Evangelical missionaries were once leaders in creating a positive image of the US in the Arab world.
It is hard today to imagine a time when the United States was popular with the Arab world. It is even harder to imagine Arabs seeing American Evangelicals as a symbol of self-rule and anti-imperialism. Yet once it was so, argues Ussama Makdisi in his new book, Faith Misplaced: The Broken Promise of US-Arab Relations: 1820-2001.Skip to next paragraph
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Relations began in the early 1800s, with a handful of evangelical missionaries who succeeded, despite their own naiveté and racism, in promoting the US as a land of liberty and self-determination, says Makdisi, a Lebanese-American and history professor at Rice University in Houston. Relations began to falter with the entrance of US allies Britain and France, which carved up and seized control of the Middle East. The US’s failure to criticize their imperialism harmed its image among Arab countries, although the bigger rift in US-Arab relations, Makdisi argues, would come from America’s unwavering support for Israel.
“Faith Misplaced” has already earned accusations of anti-Semitism. This is unfortunate. It is true that Israeli Ambassador Michael Oren’s “Power, Faith, and Fantasy: America in the Middle East: 1776 to the Present” offers a broader view of US-Arab relations that also addresses economic ties. But while Makdisi’s narrative is lopsided – focusing on how ties to Israel undermined US-Arab relations without mentioning how Arab nations themselves have undermined relations – his well-written book offers fresh insight into the American evangelical presence in the Middle East.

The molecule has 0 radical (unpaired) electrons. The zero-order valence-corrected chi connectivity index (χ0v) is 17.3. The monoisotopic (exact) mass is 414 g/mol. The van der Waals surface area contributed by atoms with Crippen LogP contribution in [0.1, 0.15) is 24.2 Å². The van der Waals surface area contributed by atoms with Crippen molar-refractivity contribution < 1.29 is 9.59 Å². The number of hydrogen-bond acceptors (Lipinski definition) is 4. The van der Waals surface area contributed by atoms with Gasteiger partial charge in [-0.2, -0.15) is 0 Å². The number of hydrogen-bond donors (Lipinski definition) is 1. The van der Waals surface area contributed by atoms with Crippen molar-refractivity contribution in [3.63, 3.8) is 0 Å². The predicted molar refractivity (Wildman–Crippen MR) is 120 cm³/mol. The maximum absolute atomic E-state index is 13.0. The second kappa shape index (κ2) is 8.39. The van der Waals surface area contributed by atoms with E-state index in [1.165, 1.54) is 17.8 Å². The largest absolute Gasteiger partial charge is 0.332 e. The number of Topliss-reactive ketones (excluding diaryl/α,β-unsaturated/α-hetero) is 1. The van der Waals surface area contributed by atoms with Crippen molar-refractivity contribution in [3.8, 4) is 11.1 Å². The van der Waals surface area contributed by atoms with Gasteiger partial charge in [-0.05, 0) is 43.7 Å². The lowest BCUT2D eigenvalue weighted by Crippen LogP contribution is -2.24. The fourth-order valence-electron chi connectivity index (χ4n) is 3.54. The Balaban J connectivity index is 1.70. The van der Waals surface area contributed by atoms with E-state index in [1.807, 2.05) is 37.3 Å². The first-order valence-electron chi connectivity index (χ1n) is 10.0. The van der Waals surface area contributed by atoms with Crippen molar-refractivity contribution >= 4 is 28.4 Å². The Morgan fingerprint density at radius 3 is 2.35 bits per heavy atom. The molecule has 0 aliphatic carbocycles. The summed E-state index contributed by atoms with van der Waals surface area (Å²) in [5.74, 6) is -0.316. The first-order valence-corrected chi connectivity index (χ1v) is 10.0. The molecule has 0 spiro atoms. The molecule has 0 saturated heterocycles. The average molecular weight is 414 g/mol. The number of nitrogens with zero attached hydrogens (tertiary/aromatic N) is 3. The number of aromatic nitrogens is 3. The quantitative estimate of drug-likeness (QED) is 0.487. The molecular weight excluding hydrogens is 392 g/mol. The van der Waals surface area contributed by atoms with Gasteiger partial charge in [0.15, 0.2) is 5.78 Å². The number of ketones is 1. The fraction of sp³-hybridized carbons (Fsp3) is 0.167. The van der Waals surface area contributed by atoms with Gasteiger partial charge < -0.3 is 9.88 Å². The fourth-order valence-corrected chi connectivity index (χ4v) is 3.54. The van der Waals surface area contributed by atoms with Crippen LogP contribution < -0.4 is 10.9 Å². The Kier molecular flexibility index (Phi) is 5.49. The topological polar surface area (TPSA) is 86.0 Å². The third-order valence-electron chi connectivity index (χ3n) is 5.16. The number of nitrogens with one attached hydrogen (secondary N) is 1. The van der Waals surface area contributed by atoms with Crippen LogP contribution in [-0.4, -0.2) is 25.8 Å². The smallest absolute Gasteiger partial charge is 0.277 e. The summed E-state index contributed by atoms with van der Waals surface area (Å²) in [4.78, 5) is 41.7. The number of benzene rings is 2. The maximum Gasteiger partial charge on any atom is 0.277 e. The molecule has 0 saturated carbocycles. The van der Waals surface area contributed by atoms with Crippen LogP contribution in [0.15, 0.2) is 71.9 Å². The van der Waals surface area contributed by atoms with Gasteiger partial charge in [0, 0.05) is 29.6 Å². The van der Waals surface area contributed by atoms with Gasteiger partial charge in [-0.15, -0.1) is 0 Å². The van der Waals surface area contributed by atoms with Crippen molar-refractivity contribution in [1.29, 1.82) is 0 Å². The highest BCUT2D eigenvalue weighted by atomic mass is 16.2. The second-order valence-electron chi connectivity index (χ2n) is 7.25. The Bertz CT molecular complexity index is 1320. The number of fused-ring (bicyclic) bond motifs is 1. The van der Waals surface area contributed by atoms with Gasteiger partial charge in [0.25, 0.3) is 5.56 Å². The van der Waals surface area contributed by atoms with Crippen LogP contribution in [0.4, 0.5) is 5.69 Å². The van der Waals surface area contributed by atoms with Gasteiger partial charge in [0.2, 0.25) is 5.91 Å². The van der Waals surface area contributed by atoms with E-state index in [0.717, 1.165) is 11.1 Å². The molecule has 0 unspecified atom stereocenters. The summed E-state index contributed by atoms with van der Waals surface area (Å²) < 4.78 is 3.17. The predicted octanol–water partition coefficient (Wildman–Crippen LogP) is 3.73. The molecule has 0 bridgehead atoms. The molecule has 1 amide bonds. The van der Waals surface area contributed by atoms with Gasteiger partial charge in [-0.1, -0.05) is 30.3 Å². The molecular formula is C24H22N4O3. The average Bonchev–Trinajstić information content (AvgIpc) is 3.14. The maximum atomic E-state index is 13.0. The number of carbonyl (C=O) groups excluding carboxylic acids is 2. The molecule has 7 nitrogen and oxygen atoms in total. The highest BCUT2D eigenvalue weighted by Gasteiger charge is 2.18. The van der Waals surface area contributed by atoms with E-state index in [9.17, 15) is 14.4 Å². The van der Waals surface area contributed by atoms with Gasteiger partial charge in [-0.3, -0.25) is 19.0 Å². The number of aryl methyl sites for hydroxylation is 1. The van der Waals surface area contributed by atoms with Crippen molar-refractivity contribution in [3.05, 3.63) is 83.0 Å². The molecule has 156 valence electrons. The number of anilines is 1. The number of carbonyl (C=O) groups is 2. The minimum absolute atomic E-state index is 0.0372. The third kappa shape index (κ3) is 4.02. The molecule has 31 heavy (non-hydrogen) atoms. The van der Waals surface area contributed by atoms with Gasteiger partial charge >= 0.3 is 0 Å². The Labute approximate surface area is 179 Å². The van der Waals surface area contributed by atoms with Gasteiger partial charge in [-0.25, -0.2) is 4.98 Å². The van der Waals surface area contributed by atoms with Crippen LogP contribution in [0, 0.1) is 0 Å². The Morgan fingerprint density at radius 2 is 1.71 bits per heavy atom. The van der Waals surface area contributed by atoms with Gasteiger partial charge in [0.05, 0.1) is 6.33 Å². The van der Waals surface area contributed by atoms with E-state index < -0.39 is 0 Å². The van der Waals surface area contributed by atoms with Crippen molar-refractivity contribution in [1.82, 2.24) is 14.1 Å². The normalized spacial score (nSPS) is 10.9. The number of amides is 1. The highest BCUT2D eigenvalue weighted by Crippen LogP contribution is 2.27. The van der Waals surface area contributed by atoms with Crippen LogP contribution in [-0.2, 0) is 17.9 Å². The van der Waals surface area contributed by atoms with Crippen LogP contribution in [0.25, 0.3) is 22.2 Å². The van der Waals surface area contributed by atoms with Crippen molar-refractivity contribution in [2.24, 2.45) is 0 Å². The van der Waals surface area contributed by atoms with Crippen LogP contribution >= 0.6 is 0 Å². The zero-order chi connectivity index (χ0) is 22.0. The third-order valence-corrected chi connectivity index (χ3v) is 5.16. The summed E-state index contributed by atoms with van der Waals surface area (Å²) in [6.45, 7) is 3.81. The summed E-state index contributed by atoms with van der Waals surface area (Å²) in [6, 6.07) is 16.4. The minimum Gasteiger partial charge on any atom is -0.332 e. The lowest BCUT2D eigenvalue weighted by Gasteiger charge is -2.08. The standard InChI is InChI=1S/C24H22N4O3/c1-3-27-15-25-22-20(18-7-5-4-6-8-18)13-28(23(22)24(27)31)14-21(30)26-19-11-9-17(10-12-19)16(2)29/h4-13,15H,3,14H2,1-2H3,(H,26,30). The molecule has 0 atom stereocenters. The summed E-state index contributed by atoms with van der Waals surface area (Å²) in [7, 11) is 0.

When Pliny Fisk and Levi Parsons set off from Boston in 1819, the US and its citizens were little known abroad. Neither Fisk nor Parsons spoke either Arabic or Turkish. Five years later, they had yet to convert one Arab to Christianity, and Parsons was dead. Fisk established a mission in Beirut, Lebanon, in 1824, 25 years before the first American consul. Over-zealous evangelizing earned the mission animosity among locals, and by 1857 they had only converted 317 Arabs.
The mission’s breakthrough came with the 1866 establishment of the Syrian Protestant College, which was renamed the American University of Beirut in 1920. The school would liberalize and ultimately produce four Lebanese prime ministers, and today it remains a premier university in the region. (AUB provides a useful frame for Makdisi’s narrative, but he is over-reliant on comments from graduates and affiliates of the Beirut mission whose first Arab pastor happens to be Makdisi’s own maternal great-great-grandfather.)
By 1875, two former AUB students had founded two prominent Arab journals, Al-Muqtataf and Al-Hilal. By the end of World War I, “the benevolent image of America among Arabs reached its zenith” because of the influence of Americans such as AUB professor Cornelius Van Dyck, who received the imperial medal in 1890 from the Ottoman sultan, and pronouncements from Woodrow Wilson that America advocated self-determination and anticolonialism.
This was short-lived. Britain and France soon divided the Middle East for their own control, and Christian Zionists started calling for a Jewish state – eventually finding considerable support for the idea in the West.
Makdisi argues that the creation of Israel would become – and remains today – the major wedge in US-Arab relations. Makdisi provides no solutions, and he sees little hope. A year after Barack Obama’s famous Cairo speech, failure to make headway in resolving the Israeli-Palestinian conflict has again disappointed Muslims. But offering at least a hint of optimism, Makdisi highlights that Arabs hate American policy, not Americans. Once upon a time, he reminds us, they even got along quite well.
Stephen Kurczy is an international news editor at the Monitor.